The headlines today read 'A Day In Cleveland's Schools'.
The Cleveland Plain Dealer sent 30 reporters, unannounced, into the high schools to get a first hand look at what was really going on. The reporters didn't discover anything that surprised the students, or the staff, who work at the schools . The high schools that have a reputation for working well had strong leadership, and well-behaved students. The schools that are reputed to have problems, had problems. They also had administrators who were not welcoming to the reporters, naturally not wanting any dirty laundry aired in public.
My question is...Now what?
What will the public do with the information gathered by the reporters?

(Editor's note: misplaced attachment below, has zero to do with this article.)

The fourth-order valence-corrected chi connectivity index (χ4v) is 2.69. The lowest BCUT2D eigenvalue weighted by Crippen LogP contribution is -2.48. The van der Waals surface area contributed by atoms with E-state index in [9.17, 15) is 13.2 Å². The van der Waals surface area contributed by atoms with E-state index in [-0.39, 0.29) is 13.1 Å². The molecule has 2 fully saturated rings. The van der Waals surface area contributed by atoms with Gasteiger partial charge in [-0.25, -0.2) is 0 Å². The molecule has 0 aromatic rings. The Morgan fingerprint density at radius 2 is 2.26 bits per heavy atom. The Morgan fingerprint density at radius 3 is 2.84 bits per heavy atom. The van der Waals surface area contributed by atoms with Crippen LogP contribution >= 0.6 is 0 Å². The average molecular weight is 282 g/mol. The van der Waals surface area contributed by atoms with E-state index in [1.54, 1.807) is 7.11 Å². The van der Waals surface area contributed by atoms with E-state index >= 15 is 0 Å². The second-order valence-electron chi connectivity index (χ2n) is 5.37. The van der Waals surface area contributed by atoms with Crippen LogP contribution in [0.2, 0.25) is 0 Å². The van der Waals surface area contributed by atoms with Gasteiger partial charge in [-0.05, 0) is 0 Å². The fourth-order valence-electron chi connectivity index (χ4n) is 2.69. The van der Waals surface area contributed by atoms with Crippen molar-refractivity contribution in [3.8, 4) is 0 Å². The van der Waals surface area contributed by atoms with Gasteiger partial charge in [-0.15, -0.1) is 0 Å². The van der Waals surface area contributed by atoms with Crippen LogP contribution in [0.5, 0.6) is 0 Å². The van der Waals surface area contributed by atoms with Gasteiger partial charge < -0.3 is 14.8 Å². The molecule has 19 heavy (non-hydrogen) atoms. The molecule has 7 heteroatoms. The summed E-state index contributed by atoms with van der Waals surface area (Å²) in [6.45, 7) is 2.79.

What will district administrators do with it?
Journalists made people aware of what the city schools are like on a typical day, without the dog and pony shows that usually accompany a reporter's visit. They identified some things that were good, and some things that were troubling. Will anyone take this information and look at it with the intention of using it to solve the problems brought to the attention of the public? Or will this article simply serve as fodder for the whiners and complainers?
I've heard from numerous people who say the problems in the Cleveland schools are so immense, so overwhelming, no one can possibly solve them. Rather than throw up our hands in despair because we don't have enough money to solve all the problems, let's start by identifying the things we CAN do that will have a big impact on the learning environment.
I say the problems aren't so big if you tackle them one at a time.
Why don't we start with one common issue the reporters identified today? Kids roaming the halls. Figure out what is needed to keep all the kids in the classrooms in every school, implement a solution, then move on to the next problem.
Isn't this just common sense?